Published on: May 3, 2022
With many thanks to Boris Gorin, Canonic Security’s CEO and Co-Founder, Aviva Zacks of Safety Detectives found out why his company focuses on SaaS with its AppTotal.
Safety Detectives: What motivated you to start Canonic Security?
Boris Gorin: From my significant background in SaaS security, I started to see gaps in security and recognized that while SaaS adoption continued to exponentially grow, our industry was not addressing the security challenges that came along with the modernized digitally transformed SaaS-native security platforms. Traditional security solutions were not designed to protect SaaS-native security platforms and because of this, vulnerabilities were increasing for those infrastructures not paying close attention to the interactions between processes, platform integrations, and API calls. It became clear that our industry needed more visibility into data so that security and governance teams could have a complete view of any vulnerabilities in their infrastructure among thousands of dynamically changing apps.
SD: What do you love about working in cybersecurity?
BG: Cybersecurity has always been driven by a tightly-knit community of innovators. Inevitably, the nature of innovation pushes our community to create a home-grown toolset to get the job done. I tend to focus on helping the cybersecurity community do the best job that we can together. In the context of Canonic Security, SaaS app security is a case in point. We believe that is where the low-hanging fruit lies—for the attackers first and foremost. I’ve been in cybersecurity long enough to understand that any attack vector interesting to actual attackers and white hat Red Teams will trickle down throughout the enterprise. We see that dynamic playing out in the domain of SaaS security as well.
SD: What is Canonic Security’s flagship product?
BG: AppTotal is the industry’s first publicly available community offering that automatically assesses the risks involved with OAuth apps. It essentially builds on Canonic Security’s app sandboxing technology, and dynamically scans SaaS add-ons for vulnerabilities and suspicious or malicious behavior.
AppTotal lets organizations profile third-party apps’ permissions and access, posture, and behavior before connecting them to IT-approved applications. It is the first independent and continuously updated SaaS add-ons and integrations index, starting with Google Workspace, Microsoft 365/Azure, and Slack, with Atlassian, Salesforce, and others coming soon.
With AppTotal, anyone can:
- Assess the risks involved with third-party apps before granting them access to your environment
- Uncover the app and publisher behind any OAuth client ID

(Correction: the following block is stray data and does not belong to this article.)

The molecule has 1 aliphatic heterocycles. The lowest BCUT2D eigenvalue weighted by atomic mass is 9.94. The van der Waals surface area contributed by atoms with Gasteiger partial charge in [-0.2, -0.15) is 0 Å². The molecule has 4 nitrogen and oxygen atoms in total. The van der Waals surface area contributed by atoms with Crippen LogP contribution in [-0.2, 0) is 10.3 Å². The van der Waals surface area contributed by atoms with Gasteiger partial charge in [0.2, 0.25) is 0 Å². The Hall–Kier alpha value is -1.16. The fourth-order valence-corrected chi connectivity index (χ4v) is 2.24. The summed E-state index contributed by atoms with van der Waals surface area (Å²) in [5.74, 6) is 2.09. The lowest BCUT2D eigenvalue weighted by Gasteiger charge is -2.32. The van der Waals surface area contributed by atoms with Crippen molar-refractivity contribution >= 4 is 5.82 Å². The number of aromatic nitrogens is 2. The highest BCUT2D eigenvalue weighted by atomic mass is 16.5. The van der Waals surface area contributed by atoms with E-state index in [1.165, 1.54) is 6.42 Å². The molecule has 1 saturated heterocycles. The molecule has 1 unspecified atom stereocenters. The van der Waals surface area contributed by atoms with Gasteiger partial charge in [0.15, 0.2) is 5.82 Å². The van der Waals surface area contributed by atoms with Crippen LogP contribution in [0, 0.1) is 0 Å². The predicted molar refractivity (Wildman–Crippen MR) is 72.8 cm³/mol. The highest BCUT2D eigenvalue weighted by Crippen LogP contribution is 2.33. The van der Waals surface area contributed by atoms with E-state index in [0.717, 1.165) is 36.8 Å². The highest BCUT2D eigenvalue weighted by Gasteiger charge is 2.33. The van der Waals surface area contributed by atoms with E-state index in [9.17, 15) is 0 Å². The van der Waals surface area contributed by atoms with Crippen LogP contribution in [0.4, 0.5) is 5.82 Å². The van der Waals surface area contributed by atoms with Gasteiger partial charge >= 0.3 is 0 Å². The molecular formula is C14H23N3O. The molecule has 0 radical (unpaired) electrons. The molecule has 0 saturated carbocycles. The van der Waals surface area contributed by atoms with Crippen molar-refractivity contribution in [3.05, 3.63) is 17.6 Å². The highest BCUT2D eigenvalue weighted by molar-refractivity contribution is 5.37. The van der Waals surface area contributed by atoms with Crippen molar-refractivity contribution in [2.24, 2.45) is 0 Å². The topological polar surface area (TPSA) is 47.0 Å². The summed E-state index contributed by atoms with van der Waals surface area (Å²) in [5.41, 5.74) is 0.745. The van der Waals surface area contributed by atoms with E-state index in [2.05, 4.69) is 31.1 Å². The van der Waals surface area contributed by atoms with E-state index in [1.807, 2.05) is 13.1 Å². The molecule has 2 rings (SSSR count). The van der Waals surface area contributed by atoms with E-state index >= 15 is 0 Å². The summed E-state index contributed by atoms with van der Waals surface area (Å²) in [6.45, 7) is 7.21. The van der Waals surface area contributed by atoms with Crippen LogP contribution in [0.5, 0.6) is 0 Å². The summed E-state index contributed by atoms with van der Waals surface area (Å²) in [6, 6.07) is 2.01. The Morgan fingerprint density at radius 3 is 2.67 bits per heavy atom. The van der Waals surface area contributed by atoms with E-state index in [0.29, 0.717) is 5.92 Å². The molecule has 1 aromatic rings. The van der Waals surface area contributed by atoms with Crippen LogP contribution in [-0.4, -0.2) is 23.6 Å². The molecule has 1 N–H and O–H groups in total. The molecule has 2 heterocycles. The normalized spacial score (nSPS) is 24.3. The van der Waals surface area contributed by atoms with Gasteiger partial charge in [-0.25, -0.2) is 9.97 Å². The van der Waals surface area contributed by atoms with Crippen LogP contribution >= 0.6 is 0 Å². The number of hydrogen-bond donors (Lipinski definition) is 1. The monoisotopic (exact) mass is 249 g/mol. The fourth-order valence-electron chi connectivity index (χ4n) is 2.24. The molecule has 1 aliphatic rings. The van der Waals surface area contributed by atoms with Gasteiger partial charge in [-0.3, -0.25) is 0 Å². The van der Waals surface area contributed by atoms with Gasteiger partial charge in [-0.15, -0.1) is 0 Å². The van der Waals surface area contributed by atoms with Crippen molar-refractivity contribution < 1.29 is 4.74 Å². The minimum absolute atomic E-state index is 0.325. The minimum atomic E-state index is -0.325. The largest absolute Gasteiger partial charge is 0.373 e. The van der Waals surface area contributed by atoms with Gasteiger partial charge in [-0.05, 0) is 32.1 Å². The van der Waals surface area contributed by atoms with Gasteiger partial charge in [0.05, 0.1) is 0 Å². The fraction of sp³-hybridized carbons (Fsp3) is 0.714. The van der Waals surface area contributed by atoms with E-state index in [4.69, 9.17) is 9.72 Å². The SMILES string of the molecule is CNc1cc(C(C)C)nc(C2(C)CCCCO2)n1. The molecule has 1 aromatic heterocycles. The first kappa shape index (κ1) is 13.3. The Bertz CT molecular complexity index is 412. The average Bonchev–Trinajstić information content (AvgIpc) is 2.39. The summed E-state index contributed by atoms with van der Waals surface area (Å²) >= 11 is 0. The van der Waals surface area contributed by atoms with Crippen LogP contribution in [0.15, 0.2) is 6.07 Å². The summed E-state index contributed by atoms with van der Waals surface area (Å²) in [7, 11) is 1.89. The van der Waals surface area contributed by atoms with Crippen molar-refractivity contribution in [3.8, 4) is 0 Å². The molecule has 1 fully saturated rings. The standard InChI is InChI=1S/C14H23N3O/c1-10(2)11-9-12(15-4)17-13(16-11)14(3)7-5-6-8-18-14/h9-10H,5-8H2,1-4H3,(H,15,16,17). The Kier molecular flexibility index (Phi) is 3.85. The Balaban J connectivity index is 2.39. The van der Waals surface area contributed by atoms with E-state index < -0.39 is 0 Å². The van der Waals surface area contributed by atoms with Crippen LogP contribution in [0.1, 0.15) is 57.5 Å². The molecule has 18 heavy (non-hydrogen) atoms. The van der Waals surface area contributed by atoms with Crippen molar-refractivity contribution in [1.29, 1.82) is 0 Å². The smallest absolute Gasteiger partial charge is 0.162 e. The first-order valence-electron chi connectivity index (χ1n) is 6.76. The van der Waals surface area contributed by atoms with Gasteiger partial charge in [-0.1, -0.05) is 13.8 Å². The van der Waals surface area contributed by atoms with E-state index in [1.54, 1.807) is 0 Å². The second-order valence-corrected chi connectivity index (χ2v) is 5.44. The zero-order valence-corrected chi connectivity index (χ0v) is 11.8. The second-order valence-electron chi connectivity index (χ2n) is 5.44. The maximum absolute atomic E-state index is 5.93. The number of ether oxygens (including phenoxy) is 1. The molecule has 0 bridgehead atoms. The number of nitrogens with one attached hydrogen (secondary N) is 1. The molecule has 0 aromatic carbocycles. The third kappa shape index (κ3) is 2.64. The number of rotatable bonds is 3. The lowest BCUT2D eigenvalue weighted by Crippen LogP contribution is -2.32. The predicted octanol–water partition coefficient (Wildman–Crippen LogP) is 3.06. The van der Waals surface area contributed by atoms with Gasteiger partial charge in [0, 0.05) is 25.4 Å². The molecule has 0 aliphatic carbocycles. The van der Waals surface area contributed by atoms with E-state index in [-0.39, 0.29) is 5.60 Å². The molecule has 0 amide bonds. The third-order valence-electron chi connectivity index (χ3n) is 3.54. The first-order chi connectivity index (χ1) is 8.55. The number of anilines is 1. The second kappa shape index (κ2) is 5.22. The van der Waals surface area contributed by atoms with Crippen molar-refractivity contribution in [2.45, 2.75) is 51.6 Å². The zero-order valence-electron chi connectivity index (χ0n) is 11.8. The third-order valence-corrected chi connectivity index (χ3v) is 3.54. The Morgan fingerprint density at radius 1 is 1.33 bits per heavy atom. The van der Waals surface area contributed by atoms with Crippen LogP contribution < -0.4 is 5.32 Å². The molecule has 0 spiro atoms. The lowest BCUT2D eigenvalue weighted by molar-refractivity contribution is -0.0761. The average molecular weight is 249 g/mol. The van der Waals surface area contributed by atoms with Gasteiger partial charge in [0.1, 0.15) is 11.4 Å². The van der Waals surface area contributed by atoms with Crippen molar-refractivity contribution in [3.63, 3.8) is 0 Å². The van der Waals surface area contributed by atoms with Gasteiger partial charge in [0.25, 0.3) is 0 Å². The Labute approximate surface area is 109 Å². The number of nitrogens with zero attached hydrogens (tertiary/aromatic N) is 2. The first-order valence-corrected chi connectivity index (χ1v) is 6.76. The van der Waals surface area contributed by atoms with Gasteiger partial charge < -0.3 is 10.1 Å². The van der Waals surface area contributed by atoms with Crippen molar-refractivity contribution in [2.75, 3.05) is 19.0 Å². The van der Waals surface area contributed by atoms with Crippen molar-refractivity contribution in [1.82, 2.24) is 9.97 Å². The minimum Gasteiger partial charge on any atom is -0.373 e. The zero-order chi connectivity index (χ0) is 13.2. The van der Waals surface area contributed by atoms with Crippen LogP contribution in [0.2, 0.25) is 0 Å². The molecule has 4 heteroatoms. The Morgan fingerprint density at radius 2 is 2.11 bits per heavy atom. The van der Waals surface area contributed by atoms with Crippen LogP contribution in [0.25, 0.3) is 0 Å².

- Analyze the behavior of third-party apps within your SaaS platform
It’s also a community tool, and we’d love to get reader feedback!
SD: How does Canonic Security stay competitive in a world filled with cybersecurity companies?
BG: Business continuity will continue to heavily rely on SaaS apps and low code automation as companies continue to integrate third-party APIs on top of subscription based platforms. While businesses are taking full advantage of the ease and access of interconnected apps, the resulting productivity benefits increase the risks associated with a growing attack surface. Canonic Security’s app governance platform provides full visibility over apps and API integrations with access intelligence, vulnerability insight, and the industry’s first free community application security sandbox. Canonic is redefining SaaS application security with this unique sandbox environment that provides users with quick access to simulate and vet third-party integrations—a very valuable resource for companies as they grow increasingly more dependent on interconnected SaaS apps.
SD: How is the pandemic changing cybersecurity for the future?
BG: As organizations continue to adopt remote working regardless of health risks, employees are driven to use cloud services to get the job done. That means taking a closer look at how third-party platforms share sensitive data and present new risks for companies that are not necessarily SaaS-borne. It is imperative for enterprises immersed in technological innovation driving a shift in business culture to rethink SaaS application governance so that the required checks and balances are in place when it comes to data, system, and account access. Unfortunately, many companies are just starting to realize that SaaS environments are uniquely exposed to attackers and easy to miss vulnerabilities. Accelerated by the adoption of more cloud platforms, security teams and business decision-makers alike are reimagining how to approach SaaS security in general and third-party app governance in particular.